Furthermore, the GaN substrate has a thermal conductivity of about 130 W/mK, which is about an order of magnitude larger than that of the sapphire substrate. Therefore this example, which is based on the GaN substrate, can increase the effect of dispersing heat generated in the vicinity of the facet where optical density is high.

Next, a description is given of a dielectric reflecting film.

As illustrated in FIGS. 1 and 2, the ridge portion 30 of the nitride semiconductor laser device has a striped configuration. The beam of the semiconductor laser device is confined in the lateral horizontal direction (X direction) below the stripe. That is, an optical resonator is formed in the Z-axis direction along this stripe. The resonance surface of this optical resonator is preferably a mirror with a small optical loss formed by cleavage or the like.

FIG. 1 illustrates the present example, which has a low reflective film (first Film) 54 composed of two layers serving as a light emitting facet and a high reflective film (second film) 64 composed of 14 films serving as a light reflecting facet.

FIG. 3 is a vertical cross section along BB′ of the nitride semiconductor laser device illustrated in FIG. 1.

A low reflective film 54 is provided on the light emitting facet 70 of the facets constituting the optical resonator. In the low reflective film 54, a first protecting silicon nitride (Si3N4) layer 50 and a silicon oxide (SiO2) layer 52 are laminated in this order, one for each layer.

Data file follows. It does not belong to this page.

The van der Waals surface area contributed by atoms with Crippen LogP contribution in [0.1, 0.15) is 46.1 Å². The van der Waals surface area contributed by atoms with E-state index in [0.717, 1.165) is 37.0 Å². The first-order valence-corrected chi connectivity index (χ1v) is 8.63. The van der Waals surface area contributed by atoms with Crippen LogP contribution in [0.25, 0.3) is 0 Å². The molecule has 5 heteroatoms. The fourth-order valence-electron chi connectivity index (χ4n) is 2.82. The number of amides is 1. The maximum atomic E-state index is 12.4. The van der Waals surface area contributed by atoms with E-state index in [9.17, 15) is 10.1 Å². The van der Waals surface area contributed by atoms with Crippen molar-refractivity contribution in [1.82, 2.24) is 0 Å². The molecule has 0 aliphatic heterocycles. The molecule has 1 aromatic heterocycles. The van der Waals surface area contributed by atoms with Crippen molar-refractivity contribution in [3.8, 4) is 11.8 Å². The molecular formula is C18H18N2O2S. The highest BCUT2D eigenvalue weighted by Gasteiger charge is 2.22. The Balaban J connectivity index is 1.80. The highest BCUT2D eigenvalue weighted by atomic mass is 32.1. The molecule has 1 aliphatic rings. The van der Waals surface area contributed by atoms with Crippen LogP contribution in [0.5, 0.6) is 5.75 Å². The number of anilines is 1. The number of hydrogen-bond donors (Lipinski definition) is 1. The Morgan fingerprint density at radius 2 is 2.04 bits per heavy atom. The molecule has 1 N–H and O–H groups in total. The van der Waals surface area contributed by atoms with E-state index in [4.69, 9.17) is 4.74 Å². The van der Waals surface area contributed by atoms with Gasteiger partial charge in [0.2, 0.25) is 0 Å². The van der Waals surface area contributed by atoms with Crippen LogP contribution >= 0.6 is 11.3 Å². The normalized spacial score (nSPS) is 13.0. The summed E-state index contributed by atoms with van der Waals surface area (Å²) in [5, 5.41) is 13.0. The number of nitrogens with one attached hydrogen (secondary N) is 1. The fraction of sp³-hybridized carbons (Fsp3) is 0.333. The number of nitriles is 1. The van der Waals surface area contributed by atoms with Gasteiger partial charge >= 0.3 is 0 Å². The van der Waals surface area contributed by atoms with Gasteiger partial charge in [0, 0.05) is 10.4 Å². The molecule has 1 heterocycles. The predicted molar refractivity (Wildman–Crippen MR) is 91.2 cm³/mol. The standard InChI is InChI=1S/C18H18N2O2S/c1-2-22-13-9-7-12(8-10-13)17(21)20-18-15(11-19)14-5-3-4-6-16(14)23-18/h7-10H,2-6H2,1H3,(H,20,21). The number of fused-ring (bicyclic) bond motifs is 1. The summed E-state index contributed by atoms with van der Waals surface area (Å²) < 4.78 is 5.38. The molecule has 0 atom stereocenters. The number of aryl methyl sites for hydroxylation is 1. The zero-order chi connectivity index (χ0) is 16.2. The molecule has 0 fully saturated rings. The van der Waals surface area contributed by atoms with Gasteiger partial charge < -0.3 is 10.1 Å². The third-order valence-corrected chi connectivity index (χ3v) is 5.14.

A second protecting silicon nitride layer 60 is provided adjacent to the light reflecting facet 72 of the facets constituting the optical resonator. Furthermore, oxide layers 62 made of silicon oxide or the like and silicon nitride layers 61 are alternately laminated thereon to form a high reflective film 64 composed of 14 layers in total. The composition of the low reflective film is not limited to two layers. It may be made of one layer, or three or more layers.

The composition of the high reflective film is not limited to 14 layers. As the number of pairs increases, a higher reflectivity is obtained. However, the number of necessary pairs can be appropriately determined according to requirements. Note that GaN, silicon nitride, and silicon oxide have a refractive index of about 2.6, 2.0 to 2.1, and about 1.5, respectively.

In a semiconductor laser device, in order to achieve higher power, it is preferable to decrease the reflectivity of the dielectric reflecting film on the light emitting side and to increase it on the light reflecting side. Then a higher optical power can be extracted outside on the light emitting side. For example, when the optical reflectivity is 90% or more on the light reflecting side and 10% or less on the light emitting side, a higher optical power can be extracted from the light emitting side.